Ship in a Bottle

ship in a bottleAhoy! Don’t toss that little plastic water bottle! This simple ship can be put together from supplies laying around any pirate den.

You’ll need:

  • An empty 8 oz plastic water bottle
  • A 4″ x 4″ square of standard white paper
  • 2 pennies
  • Scissors and tape for construction
  • Markers for decorating

Remove the label from the water bottle. I used Poland Springs brand because it has a paper label that comes off easily. There was still some adhesive stuck to the bottle…

adhesiveBut it came off right away with some scotch tape. Press the tape to the adhesive, and then rip it off! Repeat until all the adhesive is gone and you have a nice clean bottle.

Now for the ship! For the step-by-step folding instructions below, I used marbled origami paper to better illustrate the folds. But you can definitely use plain old white paper for your ship. Start with a 4″ x 4″ square of paper.

ship step 1Now cut the paper in half, forming 2 triangles.

ship step 2Moving forward, you’ll just be using one of the triangles (give the other to yer shipmate). Orient your triangle like so…

ship step 3Then fold the lower right point up to the top of the triangle.

ship step 4Repeat with the left point. Your paper will now look like this:

ship step 5Open your triangle like so…

ship step 6Then fold the top point down to the base of the triangle like this:

ship step 7Fold the right point up again…

ship step 8Then repeat with the left point.

ship step 9Fold the bottom point up…

ship step 10Then gentle push it back down again. This creates the base that props up your ship.

ship step 11Your ship is done!

ship step 12Since you’ll be folding a ship using standard white paper, your ship will of course be all white. Therefore, your next step is to color the base of the ship with markers (and the sails too if you like).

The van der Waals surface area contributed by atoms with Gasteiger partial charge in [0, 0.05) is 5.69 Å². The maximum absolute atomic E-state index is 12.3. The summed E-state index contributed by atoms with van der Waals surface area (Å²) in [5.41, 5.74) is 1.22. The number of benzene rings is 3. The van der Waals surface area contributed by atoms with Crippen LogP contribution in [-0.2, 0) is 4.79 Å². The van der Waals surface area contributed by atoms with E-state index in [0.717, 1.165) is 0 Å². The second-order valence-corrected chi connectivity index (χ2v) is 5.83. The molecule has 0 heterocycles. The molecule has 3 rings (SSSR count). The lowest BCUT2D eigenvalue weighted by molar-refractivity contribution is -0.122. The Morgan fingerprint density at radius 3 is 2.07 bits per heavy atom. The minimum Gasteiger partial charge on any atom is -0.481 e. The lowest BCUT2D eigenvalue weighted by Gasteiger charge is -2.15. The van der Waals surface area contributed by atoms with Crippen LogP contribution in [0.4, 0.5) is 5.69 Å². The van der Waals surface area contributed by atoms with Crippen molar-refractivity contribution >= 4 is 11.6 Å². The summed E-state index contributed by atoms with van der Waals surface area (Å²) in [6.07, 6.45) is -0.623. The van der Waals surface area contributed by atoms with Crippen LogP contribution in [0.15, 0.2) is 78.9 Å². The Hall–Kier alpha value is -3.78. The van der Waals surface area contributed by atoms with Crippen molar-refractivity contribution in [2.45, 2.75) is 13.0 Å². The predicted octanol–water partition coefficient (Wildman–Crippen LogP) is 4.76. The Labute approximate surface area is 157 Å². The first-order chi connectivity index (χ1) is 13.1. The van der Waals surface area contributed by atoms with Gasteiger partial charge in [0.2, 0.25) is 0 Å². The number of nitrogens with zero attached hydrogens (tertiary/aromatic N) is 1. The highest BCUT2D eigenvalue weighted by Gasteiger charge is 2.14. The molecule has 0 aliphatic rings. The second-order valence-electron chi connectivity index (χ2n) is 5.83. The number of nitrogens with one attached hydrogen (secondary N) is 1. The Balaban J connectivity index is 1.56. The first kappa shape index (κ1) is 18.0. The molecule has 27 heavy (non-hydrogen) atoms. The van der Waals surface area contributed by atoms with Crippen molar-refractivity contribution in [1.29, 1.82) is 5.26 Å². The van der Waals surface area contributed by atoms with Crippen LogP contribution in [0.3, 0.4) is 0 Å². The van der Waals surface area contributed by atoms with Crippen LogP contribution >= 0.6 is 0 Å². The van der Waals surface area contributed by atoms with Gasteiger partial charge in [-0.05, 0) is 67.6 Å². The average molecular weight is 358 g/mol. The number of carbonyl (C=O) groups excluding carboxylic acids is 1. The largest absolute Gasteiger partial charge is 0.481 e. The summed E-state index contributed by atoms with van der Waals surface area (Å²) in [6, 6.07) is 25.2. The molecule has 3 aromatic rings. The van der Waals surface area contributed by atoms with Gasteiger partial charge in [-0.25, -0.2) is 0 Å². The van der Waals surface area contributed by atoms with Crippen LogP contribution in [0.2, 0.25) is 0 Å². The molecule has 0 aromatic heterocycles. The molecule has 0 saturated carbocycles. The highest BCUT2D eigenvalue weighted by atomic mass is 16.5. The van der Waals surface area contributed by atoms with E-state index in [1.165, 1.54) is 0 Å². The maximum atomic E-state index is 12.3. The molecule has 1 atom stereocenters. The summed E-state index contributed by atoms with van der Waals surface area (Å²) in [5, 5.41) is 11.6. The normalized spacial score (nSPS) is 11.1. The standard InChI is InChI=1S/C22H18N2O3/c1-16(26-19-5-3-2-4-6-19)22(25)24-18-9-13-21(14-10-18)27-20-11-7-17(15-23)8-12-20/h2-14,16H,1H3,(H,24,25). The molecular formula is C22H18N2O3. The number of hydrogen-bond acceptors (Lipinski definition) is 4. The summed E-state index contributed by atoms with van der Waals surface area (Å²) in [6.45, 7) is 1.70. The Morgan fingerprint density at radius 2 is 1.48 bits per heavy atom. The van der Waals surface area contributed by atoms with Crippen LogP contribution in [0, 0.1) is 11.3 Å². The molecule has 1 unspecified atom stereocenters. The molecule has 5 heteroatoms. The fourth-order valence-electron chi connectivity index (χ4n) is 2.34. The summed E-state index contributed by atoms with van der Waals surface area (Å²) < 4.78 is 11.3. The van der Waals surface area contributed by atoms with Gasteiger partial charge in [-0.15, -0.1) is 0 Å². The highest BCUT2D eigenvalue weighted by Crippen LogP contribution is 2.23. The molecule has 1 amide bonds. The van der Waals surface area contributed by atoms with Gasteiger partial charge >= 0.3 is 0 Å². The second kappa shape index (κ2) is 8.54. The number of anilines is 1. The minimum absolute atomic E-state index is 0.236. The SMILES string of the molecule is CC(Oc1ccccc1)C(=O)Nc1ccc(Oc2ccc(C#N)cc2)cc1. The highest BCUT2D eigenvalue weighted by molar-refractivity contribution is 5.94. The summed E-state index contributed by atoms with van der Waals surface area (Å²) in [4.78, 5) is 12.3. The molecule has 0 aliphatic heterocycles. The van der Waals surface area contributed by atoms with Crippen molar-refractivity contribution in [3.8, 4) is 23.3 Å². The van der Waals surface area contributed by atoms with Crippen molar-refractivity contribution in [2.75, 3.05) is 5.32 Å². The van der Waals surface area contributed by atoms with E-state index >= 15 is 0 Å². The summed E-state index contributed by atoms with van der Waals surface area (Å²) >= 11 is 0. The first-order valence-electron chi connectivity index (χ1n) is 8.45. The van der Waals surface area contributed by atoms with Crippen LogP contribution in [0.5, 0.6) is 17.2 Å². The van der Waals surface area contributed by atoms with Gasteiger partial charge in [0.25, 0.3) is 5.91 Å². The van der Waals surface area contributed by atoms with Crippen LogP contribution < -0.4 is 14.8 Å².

colored ship baseThen turn the ship around and tape two stacked pennies to the base. The pennies are important. Not only do they keep the ship upright, they also anchor the bottle on its side  AND act as a counterbalance for the bottle’s cap.

pennies on baseReady to get that ship in the bottle? Gently fold the base upwards, and curl the sails loosely around it. Try not to pinch the ship too tightly.

rolled shipInsert the rolled ship through the mouth and neck of the bottle. Use your finger or a pencil to gently unroll the ship and straighten the sails. Twist the cap on your bottle, and you’re done!

finished ship in bottleThis project was a bit hit at a large-scale Treasure Island event we hosted. Even though the origami fold is relatively easy, we folded a fleet of ships in advance for very young children, who were able to jump right into decorating them. We also developed this extremely popular (and inexpensive) pom-pom cannon  for another event table.

We had a real cannon too, courtesy of the Pennsylvania State Navy historical reenactors.

cannonThese folks were amazing. The history, artifacts, and knowledge they brought to the event were absolutely top rate.

pa navyAnother amazing educator was this gentleman from the Trenton Old Barracks Museum, who portrayed Dr. Livesey. He brought all of his period medical implements and described them in great detail. And yes, before you ask – he did bring leeches.

dr livesey

Letter Art

letter artInspire alpha-centric creativity with this simple project! This dandy “Letter Art” gallery was created by Cotsen Critix, our literary group for kids ages 9-12. First, I asked each kid (plus 2 Princeton undergraduates and myself) to select a plain paper mache uppercase letter. I used these 8″ ones, purchased from our local Paper Source store (uppercase letters are $3.95, lower case are $3.75).